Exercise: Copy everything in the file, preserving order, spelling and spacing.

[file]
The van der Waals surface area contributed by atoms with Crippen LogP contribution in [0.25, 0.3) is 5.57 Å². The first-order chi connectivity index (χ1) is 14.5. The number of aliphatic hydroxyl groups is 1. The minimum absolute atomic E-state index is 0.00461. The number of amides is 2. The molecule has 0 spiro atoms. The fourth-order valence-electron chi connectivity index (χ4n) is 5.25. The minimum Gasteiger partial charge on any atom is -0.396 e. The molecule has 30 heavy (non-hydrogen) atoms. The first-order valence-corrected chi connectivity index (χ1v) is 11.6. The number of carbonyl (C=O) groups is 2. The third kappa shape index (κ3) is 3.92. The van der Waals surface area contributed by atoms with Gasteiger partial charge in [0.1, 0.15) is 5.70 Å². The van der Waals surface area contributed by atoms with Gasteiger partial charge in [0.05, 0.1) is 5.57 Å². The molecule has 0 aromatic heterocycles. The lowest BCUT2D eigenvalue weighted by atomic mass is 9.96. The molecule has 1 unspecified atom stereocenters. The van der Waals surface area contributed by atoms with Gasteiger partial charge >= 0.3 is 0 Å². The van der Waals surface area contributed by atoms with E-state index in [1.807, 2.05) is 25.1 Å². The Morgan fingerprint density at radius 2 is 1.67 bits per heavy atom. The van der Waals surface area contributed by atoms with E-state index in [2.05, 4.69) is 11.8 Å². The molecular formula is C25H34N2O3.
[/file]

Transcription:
The van der Waals surface area contributed by atoms with Crippen LogP contribution in [0.25, 0.3) is 5.57 Å². The first-order chi connectivity index (χ1) is 14.5. The number of aliphatic hydroxyl groups is 1. The minimum absolute atomic E-state index is 0.00461. The number of amides is 2. The molecule has 0 spiro atoms. The fourth-order valence-electron chi connectivity index (χ4n) is 5.25. The minimum Gasteiger partial charge on any atom is -0.396 e. The molecule has 30 heavy (non-hydrogen) atoms. The first-order valence-corrected chi connectivity index (χ1v) is 11.6. The number of carbonyl (C=O) groups is 2. The third kappa shape index (κ3) is 3.92. The van der Waals surface area contributed by atoms with Gasteiger partial charge in [0.1, 0.15) is 5.70 Å². The van der Waals surface area contributed by atoms with Gasteiger partial charge in [0.05, 0.1) is 5.57 Å². The molecule has 0 aromatic heterocycles. The lowest BCUT2D eigenvalue weighted by atomic mass is 9.96. The molecule has 1 unspecified atom stereocenters. The van der Waals surface area contributed by atoms with Gasteiger partial charge >= 0.3 is 0 Å². The van der Waals surface area contributed by atoms with E-state index in [1.807, 2.05) is 25.1 Å². The Morgan fingerprint density at radius 2 is 1.67 bits per heavy atom. The van der Waals surface area contributed by atoms with E-state index in [2.05, 4.69) is 11.8 Å². The molecular formula is C25H34N2O3.